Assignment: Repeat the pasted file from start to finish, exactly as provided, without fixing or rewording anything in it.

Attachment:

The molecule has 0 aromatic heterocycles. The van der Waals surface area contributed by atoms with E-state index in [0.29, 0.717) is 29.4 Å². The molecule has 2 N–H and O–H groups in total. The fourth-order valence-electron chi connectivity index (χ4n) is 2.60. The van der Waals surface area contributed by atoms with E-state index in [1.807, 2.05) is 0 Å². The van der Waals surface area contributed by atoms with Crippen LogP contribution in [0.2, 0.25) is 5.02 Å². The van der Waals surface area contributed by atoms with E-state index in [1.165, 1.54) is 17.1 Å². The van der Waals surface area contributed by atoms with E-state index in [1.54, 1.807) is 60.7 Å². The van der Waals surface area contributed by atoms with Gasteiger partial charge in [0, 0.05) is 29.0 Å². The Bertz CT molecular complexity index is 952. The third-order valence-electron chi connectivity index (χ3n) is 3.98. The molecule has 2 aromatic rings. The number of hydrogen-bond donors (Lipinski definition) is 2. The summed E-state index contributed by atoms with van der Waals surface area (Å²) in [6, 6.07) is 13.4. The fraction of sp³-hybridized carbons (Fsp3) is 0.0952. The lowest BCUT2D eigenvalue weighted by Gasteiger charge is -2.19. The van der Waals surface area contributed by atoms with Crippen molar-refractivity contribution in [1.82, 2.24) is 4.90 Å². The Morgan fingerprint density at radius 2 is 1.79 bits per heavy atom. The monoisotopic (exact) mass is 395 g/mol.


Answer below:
The molecule has 0 aromatic heterocycles. The van der Waals surface area contributed by atoms with E-state index in [0.29, 0.717) is 29.4 Å². The molecule has 2 N–H and O–H groups in total. The fourth-order valence-electron chi connectivity index (χ4n) is 2.60. The van der Waals surface area contributed by atoms with E-state index in [1.807, 2.05) is 0 Å². The van der Waals surface area contributed by atoms with Crippen LogP contribution in [0.2, 0.25) is 5.02 Å². The van der Waals surface area contributed by atoms with E-state index in [1.165, 1.54) is 17.1 Å². The van der Waals surface area contributed by atoms with E-state index in [1.54, 1.807) is 60.7 Å². The van der Waals surface area contributed by atoms with Gasteiger partial charge in [0, 0.05) is 29.0 Å². The Bertz CT molecular complexity index is 952. The third-order valence-electron chi connectivity index (χ3n) is 3.98. The molecule has 2 aromatic rings. The number of hydrogen-bond donors (Lipinski definition) is 2. The summed E-state index contributed by atoms with van der Waals surface area (Å²) in [6, 6.07) is 13.4. The fraction of sp³-hybridized carbons (Fsp3) is 0.0952. The lowest BCUT2D eigenvalue weighted by Gasteiger charge is -2.19. The van der Waals surface area contributed by atoms with Crippen molar-refractivity contribution in [1.82, 2.24) is 4.90 Å². The Morgan fingerprint density at radius 2 is 1.79 bits per heavy atom. The monoisotopic (exact) mass is 395 g/mol.